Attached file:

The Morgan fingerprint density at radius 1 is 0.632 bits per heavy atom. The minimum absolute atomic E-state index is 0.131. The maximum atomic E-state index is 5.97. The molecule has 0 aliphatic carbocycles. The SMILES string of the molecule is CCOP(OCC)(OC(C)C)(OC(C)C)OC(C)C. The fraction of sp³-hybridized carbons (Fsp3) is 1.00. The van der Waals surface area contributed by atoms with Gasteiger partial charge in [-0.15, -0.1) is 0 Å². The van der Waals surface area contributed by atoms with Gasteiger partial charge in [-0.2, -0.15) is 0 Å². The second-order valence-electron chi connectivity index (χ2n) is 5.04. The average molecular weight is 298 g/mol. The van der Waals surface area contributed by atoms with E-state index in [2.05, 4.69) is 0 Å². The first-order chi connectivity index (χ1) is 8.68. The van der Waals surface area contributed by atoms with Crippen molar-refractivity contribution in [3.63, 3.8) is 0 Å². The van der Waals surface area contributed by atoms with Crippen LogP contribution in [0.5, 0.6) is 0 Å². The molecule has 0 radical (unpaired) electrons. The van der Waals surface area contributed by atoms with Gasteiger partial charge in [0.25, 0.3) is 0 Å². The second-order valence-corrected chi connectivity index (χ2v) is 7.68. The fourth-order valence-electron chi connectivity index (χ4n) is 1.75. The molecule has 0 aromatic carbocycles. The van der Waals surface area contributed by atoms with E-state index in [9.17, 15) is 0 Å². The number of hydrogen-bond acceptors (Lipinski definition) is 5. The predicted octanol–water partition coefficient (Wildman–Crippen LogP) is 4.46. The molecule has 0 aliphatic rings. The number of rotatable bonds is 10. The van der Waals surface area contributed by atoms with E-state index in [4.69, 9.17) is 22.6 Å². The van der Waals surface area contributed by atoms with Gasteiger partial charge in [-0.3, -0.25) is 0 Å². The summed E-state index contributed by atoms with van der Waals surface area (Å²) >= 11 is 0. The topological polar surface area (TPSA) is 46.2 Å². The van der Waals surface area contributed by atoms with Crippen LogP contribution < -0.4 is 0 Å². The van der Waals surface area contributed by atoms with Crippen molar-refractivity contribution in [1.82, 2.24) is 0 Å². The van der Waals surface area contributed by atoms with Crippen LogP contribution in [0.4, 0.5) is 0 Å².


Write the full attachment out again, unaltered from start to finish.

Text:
The Morgan fingerprint density at radius 1 is 0.632 bits per heavy atom. The minimum absolute atomic E-state index is 0.131. The maximum atomic E-state index is 5.97. The molecule has 0 aliphatic carbocycles. The SMILES string of the molecule is CCOP(OCC)(OC(C)C)(OC(C)C)OC(C)C. The fraction of sp³-hybridized carbons (Fsp3) is 1.00. The van der Waals surface area contributed by atoms with Gasteiger partial charge in [-0.15, -0.1) is 0 Å². The van der Waals surface area contributed by atoms with Gasteiger partial charge in [-0.2, -0.15) is 0 Å². The second-order valence-electron chi connectivity index (χ2n) is 5.04. The average molecular weight is 298 g/mol. The van der Waals surface area contributed by atoms with E-state index in [2.05, 4.69) is 0 Å². The first-order chi connectivity index (χ1) is 8.68. The van der Waals surface area contributed by atoms with Crippen molar-refractivity contribution in [3.63, 3.8) is 0 Å². The van der Waals surface area contributed by atoms with Crippen LogP contribution in [0.5, 0.6) is 0 Å². The molecule has 0 radical (unpaired) electrons. The van der Waals surface area contributed by atoms with Gasteiger partial charge in [0.25, 0.3) is 0 Å². The second-order valence-corrected chi connectivity index (χ2v) is 7.68. The fourth-order valence-electron chi connectivity index (χ4n) is 1.75. The molecule has 0 aromatic carbocycles. The van der Waals surface area contributed by atoms with E-state index in [9.17, 15) is 0 Å². The number of hydrogen-bond acceptors (Lipinski definition) is 5. The predicted octanol–water partition coefficient (Wildman–Crippen LogP) is 4.46. The molecule has 0 aliphatic rings. The number of rotatable bonds is 10. The van der Waals surface area contributed by atoms with E-state index in [4.69, 9.17) is 22.6 Å². The van der Waals surface area contributed by atoms with Gasteiger partial charge in [-0.3, -0.25) is 0 Å². The summed E-state index contributed by atoms with van der Waals surface area (Å²) >= 11 is 0. The topological polar surface area (TPSA) is 46.2 Å². The van der Waals surface area contributed by atoms with Crippen LogP contribution < -0.4 is 0 Å². The van der Waals surface area contributed by atoms with Crippen molar-refractivity contribution in [1.82, 2.24) is 0 Å². The van der Waals surface area contributed by atoms with Crippen LogP contribution in [0.4, 0.5) is 0 Å².